(The Center Square) – Colorado ranks 17th in a list of state and local tax collections per capita compiled by the Tax Foundation.
Coloradans paid $6,418.44 per capita in fiscal year 2021, the most recent year with state-by-state information available, according to the Washington, D.C.-based think tank.
State and local governments had favorable tax collections during the pandemic years despite high unemployment in 2020, workforce shortages in 2021 and inflation in 2022. The report found the surge of tax revenue in fiscal years 2021 and 2022 didn’t continue in 2023, but the collections “remain robust in most states and well above the pre-pandemic levels even after accounting for inflation.”
The District of Columbia was the highest in per capita tax collections at $13,278, followed by New York ($10,266), Connecticut ($9,458), California ($9,175), New Jersey ($8,303) and Massachusetts ($8,101).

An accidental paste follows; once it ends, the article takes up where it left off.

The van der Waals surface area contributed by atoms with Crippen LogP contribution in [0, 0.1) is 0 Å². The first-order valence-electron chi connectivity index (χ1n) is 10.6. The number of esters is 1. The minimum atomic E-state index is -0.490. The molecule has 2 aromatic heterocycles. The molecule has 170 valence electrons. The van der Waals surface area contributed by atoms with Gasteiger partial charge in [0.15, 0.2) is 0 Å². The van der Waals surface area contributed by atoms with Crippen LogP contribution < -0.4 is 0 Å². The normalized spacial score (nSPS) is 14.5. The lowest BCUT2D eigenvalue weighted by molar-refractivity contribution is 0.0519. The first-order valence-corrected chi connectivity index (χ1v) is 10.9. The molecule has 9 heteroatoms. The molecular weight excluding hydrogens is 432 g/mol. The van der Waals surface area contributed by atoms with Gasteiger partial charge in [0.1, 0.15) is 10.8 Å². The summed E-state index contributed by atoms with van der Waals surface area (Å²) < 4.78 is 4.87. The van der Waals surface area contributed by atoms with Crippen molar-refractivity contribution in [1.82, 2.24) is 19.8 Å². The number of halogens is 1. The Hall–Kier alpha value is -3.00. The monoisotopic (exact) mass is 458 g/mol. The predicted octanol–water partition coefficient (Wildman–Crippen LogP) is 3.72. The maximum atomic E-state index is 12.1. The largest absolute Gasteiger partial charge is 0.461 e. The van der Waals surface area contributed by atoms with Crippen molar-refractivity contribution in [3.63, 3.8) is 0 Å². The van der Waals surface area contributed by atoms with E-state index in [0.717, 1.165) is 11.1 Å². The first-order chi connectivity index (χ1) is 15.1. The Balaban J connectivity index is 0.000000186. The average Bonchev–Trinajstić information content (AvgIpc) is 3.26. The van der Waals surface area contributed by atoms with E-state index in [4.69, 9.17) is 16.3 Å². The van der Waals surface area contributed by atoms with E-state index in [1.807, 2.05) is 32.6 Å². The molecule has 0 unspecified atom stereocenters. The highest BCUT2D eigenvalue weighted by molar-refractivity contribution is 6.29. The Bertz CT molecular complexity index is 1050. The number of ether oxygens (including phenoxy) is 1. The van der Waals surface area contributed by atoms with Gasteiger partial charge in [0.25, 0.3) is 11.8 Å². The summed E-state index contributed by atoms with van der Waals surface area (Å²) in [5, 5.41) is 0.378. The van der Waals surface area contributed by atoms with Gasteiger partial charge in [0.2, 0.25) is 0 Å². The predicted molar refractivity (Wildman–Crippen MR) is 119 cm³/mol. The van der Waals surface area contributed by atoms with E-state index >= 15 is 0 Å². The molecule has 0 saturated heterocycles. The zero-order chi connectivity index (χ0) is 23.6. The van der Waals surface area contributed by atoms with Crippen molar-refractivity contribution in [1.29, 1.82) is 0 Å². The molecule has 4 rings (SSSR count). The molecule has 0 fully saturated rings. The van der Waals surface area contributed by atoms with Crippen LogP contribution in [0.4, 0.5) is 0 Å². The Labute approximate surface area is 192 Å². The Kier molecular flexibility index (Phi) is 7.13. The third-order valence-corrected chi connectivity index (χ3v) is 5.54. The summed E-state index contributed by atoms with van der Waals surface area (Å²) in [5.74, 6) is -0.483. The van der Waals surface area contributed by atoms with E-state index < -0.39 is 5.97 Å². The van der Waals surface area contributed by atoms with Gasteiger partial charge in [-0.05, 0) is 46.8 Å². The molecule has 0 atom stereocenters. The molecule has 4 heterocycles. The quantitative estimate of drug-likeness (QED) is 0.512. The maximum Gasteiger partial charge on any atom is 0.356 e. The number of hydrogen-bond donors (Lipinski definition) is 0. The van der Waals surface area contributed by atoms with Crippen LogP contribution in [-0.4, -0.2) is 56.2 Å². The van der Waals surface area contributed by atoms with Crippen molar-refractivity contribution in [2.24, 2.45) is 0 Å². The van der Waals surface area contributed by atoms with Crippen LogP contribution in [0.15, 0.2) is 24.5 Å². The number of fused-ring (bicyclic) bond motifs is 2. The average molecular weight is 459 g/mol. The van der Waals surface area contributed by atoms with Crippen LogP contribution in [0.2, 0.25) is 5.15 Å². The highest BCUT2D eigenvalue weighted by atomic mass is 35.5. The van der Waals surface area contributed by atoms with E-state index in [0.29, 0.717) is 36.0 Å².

Alaska had the lowest per capita tax collection rate at $4,192, followed by Alabama ($4,245), Tennessee ($4,272), Florida ($4,405) and Mississippi ($4,435).
“Since fiscal year 2019, the last full fiscal year before the pandemic, state and local tax collections have risen more than 27%,” the report stated. “Much of that gain is subsumed by inflation, but even after adjusting for inflation, state and local tax revenues are more than 7% higher than they were pre-pandemic.”
The report noted several states have reduced individual and corporate income tax rates during the last few years, but the spike in tax revenue is setting a new baseline.
“The rate of revenue growth witnessed in fiscal year 2021 was never going to be sustainable, but most states remain substantially better off than they were pre-pandemic, even after adopting tax relief, with every expectation that the new baseline is far higher than it was before,” the report said. “Revenues are high enough, in some states, that the tax-cutting trends of 2021-2023 are likely to continue into 2024.”